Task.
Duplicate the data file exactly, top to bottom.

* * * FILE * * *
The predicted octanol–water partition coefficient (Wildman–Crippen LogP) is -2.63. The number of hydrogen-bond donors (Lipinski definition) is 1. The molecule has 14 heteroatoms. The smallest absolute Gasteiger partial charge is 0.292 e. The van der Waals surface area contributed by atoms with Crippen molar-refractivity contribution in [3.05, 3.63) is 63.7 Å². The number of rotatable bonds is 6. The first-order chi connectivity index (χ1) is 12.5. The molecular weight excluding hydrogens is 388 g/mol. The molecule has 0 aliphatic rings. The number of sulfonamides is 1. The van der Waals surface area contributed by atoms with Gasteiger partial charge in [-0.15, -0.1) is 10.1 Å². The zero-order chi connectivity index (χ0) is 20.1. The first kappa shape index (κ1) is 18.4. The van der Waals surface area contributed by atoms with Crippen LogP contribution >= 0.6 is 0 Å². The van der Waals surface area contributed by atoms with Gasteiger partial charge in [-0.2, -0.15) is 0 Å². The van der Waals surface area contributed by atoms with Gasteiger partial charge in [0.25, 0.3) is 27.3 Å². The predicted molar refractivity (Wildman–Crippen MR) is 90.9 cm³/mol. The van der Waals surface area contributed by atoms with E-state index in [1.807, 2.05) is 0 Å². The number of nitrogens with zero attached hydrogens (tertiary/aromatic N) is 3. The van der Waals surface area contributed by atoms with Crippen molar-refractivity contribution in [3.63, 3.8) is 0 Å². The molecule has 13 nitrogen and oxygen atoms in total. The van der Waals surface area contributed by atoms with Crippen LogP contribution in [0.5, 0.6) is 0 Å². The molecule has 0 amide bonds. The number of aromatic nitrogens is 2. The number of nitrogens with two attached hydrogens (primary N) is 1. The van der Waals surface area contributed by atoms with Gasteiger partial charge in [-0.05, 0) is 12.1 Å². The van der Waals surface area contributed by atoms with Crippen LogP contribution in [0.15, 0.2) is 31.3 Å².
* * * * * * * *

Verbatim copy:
The predicted octanol–water partition coefficient (Wildman–Crippen LogP) is -2.63. The number of hydrogen-bond donors (Lipinski definition) is 1. The molecule has 14 heteroatoms. The smallest absolute Gasteiger partial charge is 0.292 e. The van der Waals surface area contributed by atoms with Crippen molar-refractivity contribution in [3.05, 3.63) is 63.7 Å². The number of rotatable bonds is 6. The first-order chi connectivity index (χ1) is 12.5. The molecular weight excluding hydrogens is 388 g/mol. The molecule has 0 aliphatic rings. The number of sulfonamides is 1. The van der Waals surface area contributed by atoms with Gasteiger partial charge in [-0.15, -0.1) is 10.1 Å². The zero-order chi connectivity index (χ0) is 20.1. The first kappa shape index (κ1) is 18.4. The van der Waals surface area contributed by atoms with Crippen LogP contribution >= 0.6 is 0 Å². The van der Waals surface area contributed by atoms with Gasteiger partial charge in [-0.2, -0.15) is 0 Å². The van der Waals surface area contributed by atoms with Gasteiger partial charge in [0.25, 0.3) is 27.3 Å². The predicted molar refractivity (Wildman–Crippen MR) is 90.9 cm³/mol. The van der Waals surface area contributed by atoms with E-state index in [1.807, 2.05) is 0 Å². The number of nitrogens with zero attached hydrogens (tertiary/aromatic N) is 3. The van der Waals surface area contributed by atoms with Crippen molar-refractivity contribution in [3.63, 3.8) is 0 Å². The molecule has 13 nitrogen and oxygen atoms in total. The van der Waals surface area contributed by atoms with Crippen LogP contribution in [0.5, 0.6) is 0 Å². The molecule has 0 amide bonds. The number of aromatic nitrogens is 2. The number of nitrogens with two attached hydrogens (primary N) is 1. The van der Waals surface area contributed by atoms with Gasteiger partial charge in [-0.05, 0) is 12.1 Å². The van der Waals surface area contributed by atoms with Crippen LogP contribution in [0.15, 0.2) is 31.3 Å².